Conjunctivitis, informally called pink eye, is a common eye illness, especially in children. It can be caused by bacteria, a virus or even irritation from chlorine in swimming pools, pollen, and ingredients in cosmetics, or other products, which touch your eyes. Certain kinds of pink eye might be quite contagious and easily cause a pink eye outbreak at school and in the home.
Pink eye occurs when the conjunctiva, or thin transparent layer of tissue covering the white part of your eye, becomes inflamed. A good clue that you have pink eye is if you notice redness, discharge, itching or swollen eyelids and a crusty discharge surrounding the eyes in the morning. Symptoms of pink eye may occur in one or both eyes. Pink eye infections can be divided into three basic categories: allergic, viral and bacterial conjunctivitis.
Viral conjunctivitis is often a result of a similar virus to that which produces the familiar watery and red eyes, sore throat and runny nose of the common cold. Symptoms of the viral form of conjunctivitis will usually last from one to two weeks and then will resolve themselves on their own. Applying compresses to your eyes in a dark room may provide some relief. The viral form of conjunctivitis is transmittable until it's gone, so meanwhile, remove any discharge and avoid sharing towels or pillowcases. If your son or daughter has viral conjunctivitis, you will need to keep him/her at home for three days to a week until it clears up.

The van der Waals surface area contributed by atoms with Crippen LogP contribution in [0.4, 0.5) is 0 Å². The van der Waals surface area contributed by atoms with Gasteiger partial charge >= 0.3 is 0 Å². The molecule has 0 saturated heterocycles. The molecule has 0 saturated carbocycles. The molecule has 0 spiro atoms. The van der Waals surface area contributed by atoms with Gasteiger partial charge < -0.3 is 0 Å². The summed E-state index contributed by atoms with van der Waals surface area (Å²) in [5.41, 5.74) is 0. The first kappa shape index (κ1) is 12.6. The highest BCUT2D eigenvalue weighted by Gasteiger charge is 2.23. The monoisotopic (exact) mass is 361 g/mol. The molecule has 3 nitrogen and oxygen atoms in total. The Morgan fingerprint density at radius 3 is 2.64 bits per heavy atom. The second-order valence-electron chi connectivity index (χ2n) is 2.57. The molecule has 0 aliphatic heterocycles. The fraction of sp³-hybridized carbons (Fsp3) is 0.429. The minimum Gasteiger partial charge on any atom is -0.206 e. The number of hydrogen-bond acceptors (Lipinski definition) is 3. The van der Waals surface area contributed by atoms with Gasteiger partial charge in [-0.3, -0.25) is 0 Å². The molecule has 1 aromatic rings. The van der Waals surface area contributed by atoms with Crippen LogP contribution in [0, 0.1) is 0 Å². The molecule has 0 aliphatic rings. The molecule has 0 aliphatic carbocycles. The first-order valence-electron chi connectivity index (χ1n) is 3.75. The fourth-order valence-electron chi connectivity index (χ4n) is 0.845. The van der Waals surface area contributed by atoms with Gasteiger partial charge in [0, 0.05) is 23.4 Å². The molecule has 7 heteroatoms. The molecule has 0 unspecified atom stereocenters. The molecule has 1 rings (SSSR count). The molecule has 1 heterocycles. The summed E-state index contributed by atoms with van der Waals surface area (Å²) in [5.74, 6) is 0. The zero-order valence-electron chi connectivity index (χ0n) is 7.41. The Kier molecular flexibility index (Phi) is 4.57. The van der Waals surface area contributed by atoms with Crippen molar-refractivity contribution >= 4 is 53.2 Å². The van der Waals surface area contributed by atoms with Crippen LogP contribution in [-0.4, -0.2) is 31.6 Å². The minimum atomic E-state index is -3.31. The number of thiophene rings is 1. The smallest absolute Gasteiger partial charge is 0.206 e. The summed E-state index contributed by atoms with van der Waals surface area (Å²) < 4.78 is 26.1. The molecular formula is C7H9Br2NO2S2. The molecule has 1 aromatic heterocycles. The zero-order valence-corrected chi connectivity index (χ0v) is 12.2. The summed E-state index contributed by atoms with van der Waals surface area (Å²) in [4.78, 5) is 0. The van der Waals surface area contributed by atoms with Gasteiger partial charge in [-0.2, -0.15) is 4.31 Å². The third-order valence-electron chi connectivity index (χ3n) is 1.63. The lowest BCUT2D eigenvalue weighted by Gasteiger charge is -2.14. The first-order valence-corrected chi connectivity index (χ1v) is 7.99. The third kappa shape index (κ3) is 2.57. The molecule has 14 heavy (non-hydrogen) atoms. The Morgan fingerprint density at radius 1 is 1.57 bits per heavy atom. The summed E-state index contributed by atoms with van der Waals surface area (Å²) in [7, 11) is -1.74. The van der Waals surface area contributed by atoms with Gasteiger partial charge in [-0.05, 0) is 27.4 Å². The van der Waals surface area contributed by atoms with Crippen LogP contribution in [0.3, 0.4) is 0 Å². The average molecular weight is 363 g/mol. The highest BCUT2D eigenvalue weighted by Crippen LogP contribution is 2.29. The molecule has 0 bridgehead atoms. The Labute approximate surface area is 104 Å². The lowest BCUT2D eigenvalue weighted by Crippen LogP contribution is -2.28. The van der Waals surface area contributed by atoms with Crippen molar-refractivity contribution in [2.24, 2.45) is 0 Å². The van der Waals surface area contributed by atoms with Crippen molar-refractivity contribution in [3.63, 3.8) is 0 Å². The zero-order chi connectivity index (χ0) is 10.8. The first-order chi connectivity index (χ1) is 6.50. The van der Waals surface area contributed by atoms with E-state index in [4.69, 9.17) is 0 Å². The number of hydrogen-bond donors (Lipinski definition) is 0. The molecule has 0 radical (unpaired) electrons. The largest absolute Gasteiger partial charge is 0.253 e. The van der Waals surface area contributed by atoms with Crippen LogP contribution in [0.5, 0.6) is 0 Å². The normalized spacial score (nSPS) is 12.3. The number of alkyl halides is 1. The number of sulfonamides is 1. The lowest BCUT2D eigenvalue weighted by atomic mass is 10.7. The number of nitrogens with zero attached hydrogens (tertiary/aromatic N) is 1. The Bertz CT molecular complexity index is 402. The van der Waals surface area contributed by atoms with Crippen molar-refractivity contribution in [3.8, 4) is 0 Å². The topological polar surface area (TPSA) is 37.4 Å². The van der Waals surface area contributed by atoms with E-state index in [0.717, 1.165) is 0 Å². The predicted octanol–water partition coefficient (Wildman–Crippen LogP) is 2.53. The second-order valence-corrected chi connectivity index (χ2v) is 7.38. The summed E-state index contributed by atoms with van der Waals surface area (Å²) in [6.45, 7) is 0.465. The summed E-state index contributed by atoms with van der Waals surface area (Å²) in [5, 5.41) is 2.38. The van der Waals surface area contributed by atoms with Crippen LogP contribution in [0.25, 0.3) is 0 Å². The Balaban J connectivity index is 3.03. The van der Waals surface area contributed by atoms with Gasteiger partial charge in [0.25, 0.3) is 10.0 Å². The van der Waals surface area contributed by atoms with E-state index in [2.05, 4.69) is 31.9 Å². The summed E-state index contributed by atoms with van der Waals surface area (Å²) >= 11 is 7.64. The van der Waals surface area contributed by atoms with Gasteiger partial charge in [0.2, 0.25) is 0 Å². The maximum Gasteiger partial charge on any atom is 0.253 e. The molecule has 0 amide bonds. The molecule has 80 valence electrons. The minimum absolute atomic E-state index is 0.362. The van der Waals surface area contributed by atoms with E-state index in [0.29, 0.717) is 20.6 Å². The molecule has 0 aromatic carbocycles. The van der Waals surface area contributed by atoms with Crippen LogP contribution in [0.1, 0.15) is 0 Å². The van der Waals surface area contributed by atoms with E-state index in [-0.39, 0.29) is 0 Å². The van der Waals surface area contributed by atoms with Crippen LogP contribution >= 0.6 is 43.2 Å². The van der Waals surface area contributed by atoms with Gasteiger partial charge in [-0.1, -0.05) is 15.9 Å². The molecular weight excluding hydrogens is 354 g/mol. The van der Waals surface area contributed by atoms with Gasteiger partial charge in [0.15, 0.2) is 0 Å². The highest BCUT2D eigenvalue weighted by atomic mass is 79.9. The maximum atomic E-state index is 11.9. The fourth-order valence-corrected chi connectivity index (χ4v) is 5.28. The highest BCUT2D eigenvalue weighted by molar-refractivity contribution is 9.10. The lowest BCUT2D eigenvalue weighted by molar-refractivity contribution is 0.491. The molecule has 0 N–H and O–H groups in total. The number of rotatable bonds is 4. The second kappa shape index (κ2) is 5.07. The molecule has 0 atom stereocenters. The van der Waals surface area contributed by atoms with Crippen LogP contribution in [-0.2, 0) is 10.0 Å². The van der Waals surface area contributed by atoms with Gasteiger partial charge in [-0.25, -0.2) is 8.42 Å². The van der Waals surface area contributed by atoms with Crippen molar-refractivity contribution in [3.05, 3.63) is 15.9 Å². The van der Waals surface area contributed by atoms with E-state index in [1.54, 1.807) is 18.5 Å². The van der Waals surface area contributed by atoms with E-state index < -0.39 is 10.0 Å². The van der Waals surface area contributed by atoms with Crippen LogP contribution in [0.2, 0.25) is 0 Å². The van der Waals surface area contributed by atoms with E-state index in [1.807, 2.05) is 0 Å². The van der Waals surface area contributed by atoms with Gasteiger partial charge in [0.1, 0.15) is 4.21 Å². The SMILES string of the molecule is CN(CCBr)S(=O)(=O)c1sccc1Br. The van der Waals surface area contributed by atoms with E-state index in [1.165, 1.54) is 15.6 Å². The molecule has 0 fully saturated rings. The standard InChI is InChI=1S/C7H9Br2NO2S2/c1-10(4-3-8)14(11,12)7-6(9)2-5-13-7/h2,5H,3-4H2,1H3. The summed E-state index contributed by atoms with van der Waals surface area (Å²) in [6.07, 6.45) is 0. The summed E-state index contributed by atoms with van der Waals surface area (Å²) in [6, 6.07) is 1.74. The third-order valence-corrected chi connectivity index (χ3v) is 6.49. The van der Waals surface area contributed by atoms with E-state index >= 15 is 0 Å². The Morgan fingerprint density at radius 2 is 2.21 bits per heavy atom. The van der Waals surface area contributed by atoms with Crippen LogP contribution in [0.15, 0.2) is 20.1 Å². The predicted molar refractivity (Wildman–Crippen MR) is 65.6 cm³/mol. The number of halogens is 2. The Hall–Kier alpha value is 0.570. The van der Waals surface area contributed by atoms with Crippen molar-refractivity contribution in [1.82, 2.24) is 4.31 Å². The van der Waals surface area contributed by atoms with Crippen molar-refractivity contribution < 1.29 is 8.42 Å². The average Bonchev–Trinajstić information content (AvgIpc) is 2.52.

The bacterial form which is caused by infections such as Staphylococcus or Streptococcus is most often treated with antibiotic eye drops or cream. One should see the symptoms disappearing within just a few days of antibiotic drops, but always make sure to adhere to the complete prescription dosage to prevent conjunctivitis from returning.
Allergic pink eye is not infectious or contagious. It occurs more commonly in individuals who already have seasonal allergies or allergies to substances such as pets or dust. The allergic symptoms in the eyes may be just part of their overall allergic reaction. The first step in alleviating pink eye that is a result of allergies is to remove the allergen, when applicable. Try cool compresses and artificial tears to alleviate discomfort in mild cases. When the infection is more severe, your eye doctor might prescribe a medication such as an anti-inflammatory or antihistamine. When the infection lasts for an extended period, topical steroid eye drops could be prescribed.
Pink eye should always be examined by a professional eye doctor to determine the cause and proper course of treatment. Don't ever self prescribe! Remember the earlier you begin treatment, the less likelihood you have of spreading the infection to others or suffering unnecessarily.